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Monday, February 15, 2021
Honest budgeting practices? Loans are not revenues
By Grassroot Institute @ 4:15 PM :: 621 Views :: Hawaii State Government

Grassroot Institute defends honest budgeting practices

The Governmental Accounting Standards Boards is considering letting states count loans as "revenues" to balance their budgets

News Released from Grassroot Institute 

HONOLULU, Feb. 14, 2021 >> The national Governmental Accounting Standards Board is proposing a new accounting standard[1] and a new accounting concept[2] that the Grassroot Institute of Hawaii says would normalize and make more difficult to reform flawed government accounting practices that lack accuracy and transparency. 

Established in 1984, the GASB is the independent, private-sector organization based in Norwalk, Conn., that establishes accounting and financial reporting standards for U.S. state and local governments that follow Generally Accepted Accounting Principles. The standards are recognized as authoritative by state and local governments, state Boards of Accountancy and the American Institute of CPAs.

In a Feb. 10, 2021, letter to David R. Bean, GASB director of research and technical activities, Institute Executive Vice President Joe Kent urged that Bean and his colleagues dismiss the proposals, "so government officials will have to deal honestly with public interest groups such as ours that seek sound budgeting practices and accountability."

As explained by Kent, the proposed new accounting standard and accounting concept would require general and other state budgeted funds to have a “short-term” focus,[3] such as recognizing long-term transactions only “when payments are due.” That would allow lawmakers to continue sweeping long-term liabilities off the books.

"For example," said Kent, "Hawaii’s latest general fund budget proposal listed $750 million of borrowing as proceeds under 'other revenues' being used to balance the budget.[4] We would expect the state Comprehensive Annual Financial Report to highlight this fact, but instead the CAFR’s governmental funds statements support the false claim that the budget has been balanced."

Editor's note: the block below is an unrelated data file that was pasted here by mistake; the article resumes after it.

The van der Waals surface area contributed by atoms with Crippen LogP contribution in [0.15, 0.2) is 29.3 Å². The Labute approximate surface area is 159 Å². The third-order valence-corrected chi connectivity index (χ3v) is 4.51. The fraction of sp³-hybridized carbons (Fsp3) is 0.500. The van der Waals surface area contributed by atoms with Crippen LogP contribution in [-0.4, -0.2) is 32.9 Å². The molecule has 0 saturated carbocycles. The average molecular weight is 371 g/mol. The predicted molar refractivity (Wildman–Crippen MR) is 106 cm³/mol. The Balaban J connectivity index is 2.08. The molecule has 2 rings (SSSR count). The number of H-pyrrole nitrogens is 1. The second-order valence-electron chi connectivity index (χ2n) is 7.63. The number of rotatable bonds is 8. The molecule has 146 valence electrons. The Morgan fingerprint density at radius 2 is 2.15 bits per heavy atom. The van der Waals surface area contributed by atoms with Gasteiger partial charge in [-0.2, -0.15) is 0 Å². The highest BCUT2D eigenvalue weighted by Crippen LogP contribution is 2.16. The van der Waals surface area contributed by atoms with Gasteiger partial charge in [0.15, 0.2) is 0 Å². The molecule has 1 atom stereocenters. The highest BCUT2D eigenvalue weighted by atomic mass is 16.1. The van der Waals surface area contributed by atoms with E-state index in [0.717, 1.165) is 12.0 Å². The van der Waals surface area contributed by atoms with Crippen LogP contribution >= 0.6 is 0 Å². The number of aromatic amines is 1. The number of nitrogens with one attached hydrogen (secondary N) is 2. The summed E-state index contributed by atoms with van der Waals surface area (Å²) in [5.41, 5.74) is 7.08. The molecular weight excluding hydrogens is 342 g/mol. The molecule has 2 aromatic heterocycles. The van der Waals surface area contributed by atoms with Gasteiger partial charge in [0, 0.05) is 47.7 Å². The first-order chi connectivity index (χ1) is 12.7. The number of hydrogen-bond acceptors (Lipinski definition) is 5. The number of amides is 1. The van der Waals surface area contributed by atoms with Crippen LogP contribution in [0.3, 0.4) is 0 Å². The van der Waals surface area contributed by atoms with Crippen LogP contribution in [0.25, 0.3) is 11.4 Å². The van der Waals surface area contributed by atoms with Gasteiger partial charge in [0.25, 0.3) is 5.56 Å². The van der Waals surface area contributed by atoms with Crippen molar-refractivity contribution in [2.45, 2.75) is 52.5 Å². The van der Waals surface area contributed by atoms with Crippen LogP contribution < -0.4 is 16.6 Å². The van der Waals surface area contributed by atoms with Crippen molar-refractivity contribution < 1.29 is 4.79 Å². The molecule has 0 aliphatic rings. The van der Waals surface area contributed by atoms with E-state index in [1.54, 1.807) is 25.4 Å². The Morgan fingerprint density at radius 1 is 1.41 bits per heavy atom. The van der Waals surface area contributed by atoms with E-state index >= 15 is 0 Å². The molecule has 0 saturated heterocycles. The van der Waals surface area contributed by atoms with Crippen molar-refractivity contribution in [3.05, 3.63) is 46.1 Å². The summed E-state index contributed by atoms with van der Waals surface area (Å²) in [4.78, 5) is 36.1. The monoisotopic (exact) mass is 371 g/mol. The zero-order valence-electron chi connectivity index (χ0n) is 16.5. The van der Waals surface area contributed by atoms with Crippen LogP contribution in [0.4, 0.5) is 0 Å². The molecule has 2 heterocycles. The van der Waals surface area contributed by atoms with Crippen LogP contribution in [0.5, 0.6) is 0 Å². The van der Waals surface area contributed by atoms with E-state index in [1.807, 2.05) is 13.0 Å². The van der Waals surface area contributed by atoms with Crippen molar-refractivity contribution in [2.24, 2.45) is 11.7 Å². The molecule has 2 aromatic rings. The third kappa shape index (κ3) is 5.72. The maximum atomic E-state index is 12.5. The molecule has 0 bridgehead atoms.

This type of accounting, said Kent, obscures the fact that the money is not really “revenue,” but rather a liability. On the governmental funds statements, the loan is considered another “source” of funds, but a corresponding liability is not presented on the government funds balance sheet.

Kent said additional problems include:

>> "The proposed short-term focus standard seems to have an exception for long-term debt borrowed for short-term purposes, and provides an example for tax-anticipation notes.[5] But it’s not clear if that standard would apply to only tax-anticipation notes, or if the standard would apply to other types of borrowing, such as in the Hawaii example already mentioned.

>> "It is unclear how to account for bond swaps, such as when our state in fiscal 2020 took out $250 million cash from the rental housing fund to place in the general fund, and replaced it with general obligation bond IOUs that needed to be paid back.[6] Presumably, the short-term focus would allow this liability to be swept under the rug, thereby allowing lawmakers to paint a rosy picture for the public."

>> States would be allowed to calculate the net position on their Comprehensive Annual Financial Reports by subtracting total liabilities from total assets, rather than from unrestricted assets. This misleading accounting measure, Kent said, "inflates a government’s financial picture by assuming that all of a government’s capital assets can be used to balance its bills. But that would be akin to balancing your budget by including the value of your house. Instead, a more realistic approach would be to use only unrestricted assets in the calculation of the net position, which would give the public a more accurate picture of a state’s financial situation."